Perhaps, I may be overlooking something trivial, here.

Store-bought meat is salted and soaked to drain the blood, prior to it being packaged and sold to the consumer.

Was something like this done in the Bet Hamikdash? I know that many of the animals were slaughtered next to the altar, and the blood was sprinkled on the sides of the altar. But, then, what happened to the meat itself? Was it soaked and salted in a separate area prior to being placed on the altar? Did the Cohen who offered the sacrifice do this, or was this job given to someone else? Were there mashigichim or people supervising the process?

  • 2
    Why would it need to be kashered?
    – Double AA
    Commented Jul 20, 2015 at 18:37
  • Meat is salted to remove blood, which we Jews are forbidden to consume. Why should Hashem be forbidden to "consume" blood?
    – user13937
    Commented Feb 20, 2017 at 15:56

2 Answers 2


Any meat that was burned on the altar was dipped in salt and then put straight on the fire. It was unrelated to the laws of kashering, as we also put straight blood on the altar!

For instance Rambam Laws of Korban Procedures 6:4

כשמנתח אברי העולה, מוליכין את כל הנתחים לכבש, ומולחין אותן שם. ואחר כך מעלין כל האברים לראש המזבח, ומסיר גיד הנשה בראש המזבח, ומשליכו על גבי הדשן שבאמצע המזבח; וזורק כל האברים על האש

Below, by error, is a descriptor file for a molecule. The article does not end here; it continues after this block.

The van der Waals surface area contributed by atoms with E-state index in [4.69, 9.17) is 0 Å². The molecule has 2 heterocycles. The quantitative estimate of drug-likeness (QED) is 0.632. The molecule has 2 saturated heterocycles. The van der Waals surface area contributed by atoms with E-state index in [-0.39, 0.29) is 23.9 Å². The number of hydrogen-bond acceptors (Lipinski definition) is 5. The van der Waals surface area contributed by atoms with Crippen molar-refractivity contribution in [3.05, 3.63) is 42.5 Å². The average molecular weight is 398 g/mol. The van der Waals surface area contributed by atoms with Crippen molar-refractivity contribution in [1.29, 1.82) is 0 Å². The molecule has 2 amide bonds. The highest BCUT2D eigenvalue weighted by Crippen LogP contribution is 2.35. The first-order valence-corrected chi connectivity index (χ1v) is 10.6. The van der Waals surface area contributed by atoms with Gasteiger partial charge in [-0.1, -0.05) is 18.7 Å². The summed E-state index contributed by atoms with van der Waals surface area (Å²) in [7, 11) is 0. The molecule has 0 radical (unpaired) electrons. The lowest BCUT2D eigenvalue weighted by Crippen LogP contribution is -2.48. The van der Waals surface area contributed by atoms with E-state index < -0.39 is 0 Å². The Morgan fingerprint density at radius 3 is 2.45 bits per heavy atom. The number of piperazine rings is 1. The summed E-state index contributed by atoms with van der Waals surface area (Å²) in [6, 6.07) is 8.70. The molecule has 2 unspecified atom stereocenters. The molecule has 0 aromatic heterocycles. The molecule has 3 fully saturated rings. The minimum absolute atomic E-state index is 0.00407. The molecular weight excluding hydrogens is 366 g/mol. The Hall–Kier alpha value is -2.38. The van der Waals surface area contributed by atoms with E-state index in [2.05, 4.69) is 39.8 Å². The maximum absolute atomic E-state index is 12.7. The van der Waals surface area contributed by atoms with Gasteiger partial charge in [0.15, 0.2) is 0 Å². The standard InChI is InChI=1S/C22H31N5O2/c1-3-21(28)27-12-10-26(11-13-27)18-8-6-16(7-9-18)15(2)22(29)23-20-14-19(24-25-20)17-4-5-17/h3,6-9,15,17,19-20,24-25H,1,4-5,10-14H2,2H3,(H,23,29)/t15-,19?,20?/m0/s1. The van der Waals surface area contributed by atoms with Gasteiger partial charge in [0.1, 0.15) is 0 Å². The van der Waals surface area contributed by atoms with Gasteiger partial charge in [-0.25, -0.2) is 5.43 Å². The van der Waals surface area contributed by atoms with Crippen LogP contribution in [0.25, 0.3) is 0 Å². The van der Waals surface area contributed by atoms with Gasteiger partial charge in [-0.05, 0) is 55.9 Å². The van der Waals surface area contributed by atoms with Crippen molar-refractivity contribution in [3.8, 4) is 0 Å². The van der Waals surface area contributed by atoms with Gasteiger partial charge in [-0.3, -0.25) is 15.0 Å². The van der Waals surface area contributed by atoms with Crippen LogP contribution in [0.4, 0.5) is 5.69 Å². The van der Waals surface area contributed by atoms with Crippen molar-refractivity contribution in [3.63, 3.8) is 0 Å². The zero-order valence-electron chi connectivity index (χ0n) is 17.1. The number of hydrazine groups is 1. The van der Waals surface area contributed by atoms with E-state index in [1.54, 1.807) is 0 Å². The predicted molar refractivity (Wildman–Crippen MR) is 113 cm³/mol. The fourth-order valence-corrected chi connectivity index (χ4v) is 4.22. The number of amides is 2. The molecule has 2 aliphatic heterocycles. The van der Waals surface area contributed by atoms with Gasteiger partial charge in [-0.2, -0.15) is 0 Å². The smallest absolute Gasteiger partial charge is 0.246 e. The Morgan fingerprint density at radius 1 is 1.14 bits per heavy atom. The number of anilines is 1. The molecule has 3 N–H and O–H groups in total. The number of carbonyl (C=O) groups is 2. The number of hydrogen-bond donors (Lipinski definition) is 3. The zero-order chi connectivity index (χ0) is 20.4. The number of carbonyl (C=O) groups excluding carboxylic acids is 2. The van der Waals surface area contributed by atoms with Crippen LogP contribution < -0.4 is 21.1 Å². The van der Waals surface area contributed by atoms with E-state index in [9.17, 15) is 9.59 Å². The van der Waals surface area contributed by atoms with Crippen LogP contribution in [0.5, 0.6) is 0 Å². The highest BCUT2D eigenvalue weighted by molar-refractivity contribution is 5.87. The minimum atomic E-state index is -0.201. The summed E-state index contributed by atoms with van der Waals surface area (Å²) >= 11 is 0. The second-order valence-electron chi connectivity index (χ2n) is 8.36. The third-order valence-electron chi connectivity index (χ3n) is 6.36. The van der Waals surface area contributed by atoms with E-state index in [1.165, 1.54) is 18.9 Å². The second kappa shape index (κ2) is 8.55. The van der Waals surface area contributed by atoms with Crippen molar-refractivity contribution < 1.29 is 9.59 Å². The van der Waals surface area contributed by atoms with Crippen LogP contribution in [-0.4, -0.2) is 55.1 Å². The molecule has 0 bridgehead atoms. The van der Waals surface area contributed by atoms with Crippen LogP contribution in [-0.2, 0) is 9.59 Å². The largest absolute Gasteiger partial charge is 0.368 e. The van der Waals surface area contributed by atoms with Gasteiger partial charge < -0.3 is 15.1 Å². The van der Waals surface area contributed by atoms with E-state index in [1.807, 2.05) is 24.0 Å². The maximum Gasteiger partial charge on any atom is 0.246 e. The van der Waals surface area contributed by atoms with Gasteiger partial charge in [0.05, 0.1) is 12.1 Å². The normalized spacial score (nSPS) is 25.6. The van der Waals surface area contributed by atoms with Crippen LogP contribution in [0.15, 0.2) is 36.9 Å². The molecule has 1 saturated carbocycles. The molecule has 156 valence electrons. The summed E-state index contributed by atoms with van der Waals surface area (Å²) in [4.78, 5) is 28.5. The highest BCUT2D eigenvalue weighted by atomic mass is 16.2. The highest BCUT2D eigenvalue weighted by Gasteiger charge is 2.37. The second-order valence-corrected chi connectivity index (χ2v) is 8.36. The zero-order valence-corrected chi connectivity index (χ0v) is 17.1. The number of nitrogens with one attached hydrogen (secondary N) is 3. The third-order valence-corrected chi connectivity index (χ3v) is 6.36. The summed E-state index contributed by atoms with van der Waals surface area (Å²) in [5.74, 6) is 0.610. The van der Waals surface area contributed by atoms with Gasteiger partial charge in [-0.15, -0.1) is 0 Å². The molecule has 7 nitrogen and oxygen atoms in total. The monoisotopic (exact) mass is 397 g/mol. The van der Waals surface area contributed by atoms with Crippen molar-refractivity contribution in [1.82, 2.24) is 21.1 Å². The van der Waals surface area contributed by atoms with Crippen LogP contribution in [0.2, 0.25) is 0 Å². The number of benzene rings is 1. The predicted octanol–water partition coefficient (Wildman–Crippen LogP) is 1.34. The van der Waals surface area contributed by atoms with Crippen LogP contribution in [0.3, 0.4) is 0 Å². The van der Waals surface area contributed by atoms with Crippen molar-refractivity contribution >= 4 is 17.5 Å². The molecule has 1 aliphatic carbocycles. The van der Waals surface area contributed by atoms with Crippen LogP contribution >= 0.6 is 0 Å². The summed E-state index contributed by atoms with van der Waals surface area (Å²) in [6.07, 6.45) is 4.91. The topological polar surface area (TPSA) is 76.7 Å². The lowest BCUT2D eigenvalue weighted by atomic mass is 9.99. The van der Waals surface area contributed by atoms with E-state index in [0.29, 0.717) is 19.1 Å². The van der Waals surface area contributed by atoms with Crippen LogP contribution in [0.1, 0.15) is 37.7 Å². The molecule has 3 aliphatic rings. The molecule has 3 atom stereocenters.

An all-burnt offering: take apart the limbs, carry them to the ramp, apply salt to them there; then take all the limbs up to the top of the altar, remove the sciatic nerve while on top of the altar and throw it aside, then throw all the limbs onto the fire.

Similarly for an all-burnt sin offering that's a dove (above 6:21):

וסופגו במלח, וזורקו על גבי האישים

Make it absorb some salt and then throw it onto the fire!

Any meat that a person could then eat would be handed to them, and it was their responsibility to soak-and-salt it (or in some cases, roast it) to remove the blood -- just as everyone until the 1950s (or later) bought salt-it-yourself meat at any kosher butcher shop.


Meat that is grilled directly on a fire does not need to be soaked and salted. This is particularly useful information for those with restrictions on salt intake as they can still eat meat without worrying about the salt.

  • 1
    I don't see how this answers the question. Did you mean this as a comment?
    – Double AA
    Commented Jul 20, 2015 at 19:10
  • @DoubleAA It answers the question by stating that since the meat was going to be grilled on an open flame (the mizbe'ach) it did not require kashering. Commented Jul 21, 2015 at 20:31
  • Well that's a wrong answer then. -1
    – Double AA
    Commented Jul 21, 2015 at 20:32
  • @DoubleAA How is it a wrong answer? The question was whether the meat on the altar had to be kashered beforehand and my answer was that it does not. Seems straightforward to me. Commented Jul 22, 2015 at 21:31
  • What you wrote has nothing to do with the Mizbeach. That's why it's wrong. "Irrelevant" may have been a better term. Indeed, meat wasn't kashered before being thown up there, and indeed, meat roasted over fire doesn't need to be salted. But I don't see what those have to do with each other.
    – Double AA
    Commented Jul 22, 2015 at 21:40

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